Fourth, acknowledge your desire for a pay increase. “And so I’m asking for a raise.”

Fifth, shut up and embrace the awkwardness. Don’t rush to fill any silence that ensues. Force your boss to break the silence. You’ve just showed you have some real guts.

After you ask

If you do not get the raise, re-evaluate your situation.

Perhaps you are in an organization that doesn’t reward performers. In that case, it’s time to make an exit plan and get yourself into an organization that does reward performers.

Perhaps you jumped too early or there are some circumstances that are out of your boss’ control. In that case, ask when would be an appropriate time to revisit this conversation AND set that meeting – even if it’s a few months out.

If you do get the raise, there’s a piece of spiritual advice that comes to mind:

Be as shrewd as serpents and as innocent as doves. – Click to Tweet

Now that you’ve got your raise, go back to being innocent as a dove.

Be generous, promote others, and own your mistakes. Frankly, it’s the most satisfying and refreshing way to live your life – 99% of the time.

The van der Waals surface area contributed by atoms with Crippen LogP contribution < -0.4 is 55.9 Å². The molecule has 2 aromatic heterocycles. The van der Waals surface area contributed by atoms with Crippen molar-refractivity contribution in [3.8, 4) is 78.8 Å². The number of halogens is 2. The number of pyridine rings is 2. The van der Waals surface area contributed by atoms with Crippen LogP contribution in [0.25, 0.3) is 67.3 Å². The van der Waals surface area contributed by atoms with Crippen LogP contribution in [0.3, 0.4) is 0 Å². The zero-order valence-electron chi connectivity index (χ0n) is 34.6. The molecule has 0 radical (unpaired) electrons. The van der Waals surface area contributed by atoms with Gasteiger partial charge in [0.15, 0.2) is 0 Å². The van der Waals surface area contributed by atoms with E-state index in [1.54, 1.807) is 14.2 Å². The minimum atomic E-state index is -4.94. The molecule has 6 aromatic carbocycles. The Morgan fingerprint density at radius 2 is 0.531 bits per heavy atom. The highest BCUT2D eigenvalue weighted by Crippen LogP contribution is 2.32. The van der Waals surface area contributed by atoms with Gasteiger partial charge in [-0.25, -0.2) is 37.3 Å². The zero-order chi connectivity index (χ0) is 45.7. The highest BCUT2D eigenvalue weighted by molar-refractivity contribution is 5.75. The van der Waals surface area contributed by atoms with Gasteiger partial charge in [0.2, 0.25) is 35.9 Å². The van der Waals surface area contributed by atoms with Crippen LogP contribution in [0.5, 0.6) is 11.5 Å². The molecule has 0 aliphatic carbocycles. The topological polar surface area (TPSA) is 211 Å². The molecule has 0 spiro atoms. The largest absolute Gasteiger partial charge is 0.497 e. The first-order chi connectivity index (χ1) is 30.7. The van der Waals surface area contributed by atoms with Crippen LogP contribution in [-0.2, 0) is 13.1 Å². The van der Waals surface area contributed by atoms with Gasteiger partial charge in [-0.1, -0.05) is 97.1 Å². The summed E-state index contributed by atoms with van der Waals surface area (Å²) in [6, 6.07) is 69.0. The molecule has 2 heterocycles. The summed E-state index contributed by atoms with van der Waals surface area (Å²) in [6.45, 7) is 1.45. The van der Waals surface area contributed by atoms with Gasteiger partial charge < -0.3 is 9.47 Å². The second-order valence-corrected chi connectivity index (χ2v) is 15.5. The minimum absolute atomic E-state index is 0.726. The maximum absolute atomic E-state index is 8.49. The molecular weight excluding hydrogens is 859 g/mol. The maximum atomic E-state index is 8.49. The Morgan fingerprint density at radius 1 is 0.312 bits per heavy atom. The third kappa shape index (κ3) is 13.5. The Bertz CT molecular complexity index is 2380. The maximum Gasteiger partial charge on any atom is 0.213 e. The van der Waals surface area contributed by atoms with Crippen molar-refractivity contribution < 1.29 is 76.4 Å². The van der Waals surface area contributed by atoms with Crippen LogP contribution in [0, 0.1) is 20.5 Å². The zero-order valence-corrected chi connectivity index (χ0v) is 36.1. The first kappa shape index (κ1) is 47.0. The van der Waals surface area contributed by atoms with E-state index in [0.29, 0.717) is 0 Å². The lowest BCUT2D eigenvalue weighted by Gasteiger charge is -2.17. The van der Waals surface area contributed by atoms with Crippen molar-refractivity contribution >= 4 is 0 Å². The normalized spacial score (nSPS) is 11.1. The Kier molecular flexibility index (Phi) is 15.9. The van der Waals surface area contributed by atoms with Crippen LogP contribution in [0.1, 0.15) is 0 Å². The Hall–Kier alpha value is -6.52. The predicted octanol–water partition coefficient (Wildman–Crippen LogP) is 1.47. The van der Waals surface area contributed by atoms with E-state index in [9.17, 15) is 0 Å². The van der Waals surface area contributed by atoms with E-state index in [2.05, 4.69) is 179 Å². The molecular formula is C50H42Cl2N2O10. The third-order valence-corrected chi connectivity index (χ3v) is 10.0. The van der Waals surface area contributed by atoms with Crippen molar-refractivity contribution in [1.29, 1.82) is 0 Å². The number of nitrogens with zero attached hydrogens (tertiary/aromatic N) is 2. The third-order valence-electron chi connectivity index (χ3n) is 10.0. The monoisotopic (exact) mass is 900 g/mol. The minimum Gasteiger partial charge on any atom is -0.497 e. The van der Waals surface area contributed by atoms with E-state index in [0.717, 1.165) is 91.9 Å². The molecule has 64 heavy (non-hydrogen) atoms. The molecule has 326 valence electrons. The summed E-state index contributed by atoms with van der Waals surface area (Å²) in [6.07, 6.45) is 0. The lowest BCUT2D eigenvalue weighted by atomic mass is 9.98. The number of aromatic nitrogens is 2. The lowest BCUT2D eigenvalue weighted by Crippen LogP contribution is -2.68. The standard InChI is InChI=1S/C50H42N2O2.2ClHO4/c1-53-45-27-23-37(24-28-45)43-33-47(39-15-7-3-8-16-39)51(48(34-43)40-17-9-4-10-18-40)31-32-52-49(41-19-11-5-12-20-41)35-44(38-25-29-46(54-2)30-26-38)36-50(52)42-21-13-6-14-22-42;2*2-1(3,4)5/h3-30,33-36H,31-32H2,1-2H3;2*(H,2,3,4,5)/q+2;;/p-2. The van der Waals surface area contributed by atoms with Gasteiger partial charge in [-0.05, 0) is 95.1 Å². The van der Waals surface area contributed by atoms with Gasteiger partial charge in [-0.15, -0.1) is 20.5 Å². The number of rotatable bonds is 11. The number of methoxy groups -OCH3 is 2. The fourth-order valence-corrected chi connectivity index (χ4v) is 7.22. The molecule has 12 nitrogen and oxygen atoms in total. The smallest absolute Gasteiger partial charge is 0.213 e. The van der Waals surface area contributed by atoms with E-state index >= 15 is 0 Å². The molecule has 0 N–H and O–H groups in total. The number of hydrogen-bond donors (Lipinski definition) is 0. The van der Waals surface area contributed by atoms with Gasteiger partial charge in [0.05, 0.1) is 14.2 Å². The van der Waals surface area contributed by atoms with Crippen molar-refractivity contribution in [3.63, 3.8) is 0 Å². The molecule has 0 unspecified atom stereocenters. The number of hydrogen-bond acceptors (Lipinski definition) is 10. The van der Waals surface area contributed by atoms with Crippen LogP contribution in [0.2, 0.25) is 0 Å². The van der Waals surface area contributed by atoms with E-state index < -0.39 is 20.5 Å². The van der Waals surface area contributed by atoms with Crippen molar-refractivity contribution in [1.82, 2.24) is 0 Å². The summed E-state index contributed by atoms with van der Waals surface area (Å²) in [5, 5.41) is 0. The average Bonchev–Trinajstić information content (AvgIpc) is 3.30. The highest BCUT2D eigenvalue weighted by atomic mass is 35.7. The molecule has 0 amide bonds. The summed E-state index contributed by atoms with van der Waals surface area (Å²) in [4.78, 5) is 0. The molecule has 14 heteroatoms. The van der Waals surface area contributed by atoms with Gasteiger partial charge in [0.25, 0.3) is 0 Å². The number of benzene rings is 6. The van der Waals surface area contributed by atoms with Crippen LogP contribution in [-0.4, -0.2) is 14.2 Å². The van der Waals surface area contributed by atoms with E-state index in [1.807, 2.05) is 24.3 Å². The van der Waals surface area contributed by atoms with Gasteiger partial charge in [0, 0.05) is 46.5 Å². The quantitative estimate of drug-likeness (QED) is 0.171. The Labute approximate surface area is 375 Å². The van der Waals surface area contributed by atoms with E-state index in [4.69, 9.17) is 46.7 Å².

You (and others) now know that the other 1% of the time, when you have to show your teeth, you can be as shrewd as a serpent.

Please note: I reserve the right to delete comments that are offensive or off-topic.

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6 thoughts on “The 1% Solution to Getting a Raise (Or Raising Your Rates)

  1. Great, sensible advice. It is a good practice to review our attitudes and actions. I don’t know about you, but I am prone to take the easy way out, unless I exercise periodic reviews of myself—attitudes and actions.

    Great post.

  2. Great post Ryan. This is very hard to do, and take courage. But as the maxim says, your life expands (or contracts) in relation to how much (or how little) courage you have.

    The “Be Generous” part is key. And it’s not just about ass kissing or being everything to every body. It’s about winning (sincere) respect and showing you can be depended on and are invaluable.

    Thanks Ryan
    Casey

    • Great point about this process not being “ass kissing”, Casey! People see through that and despise it. You need genuine connection. People like to be around people who are different but still very real.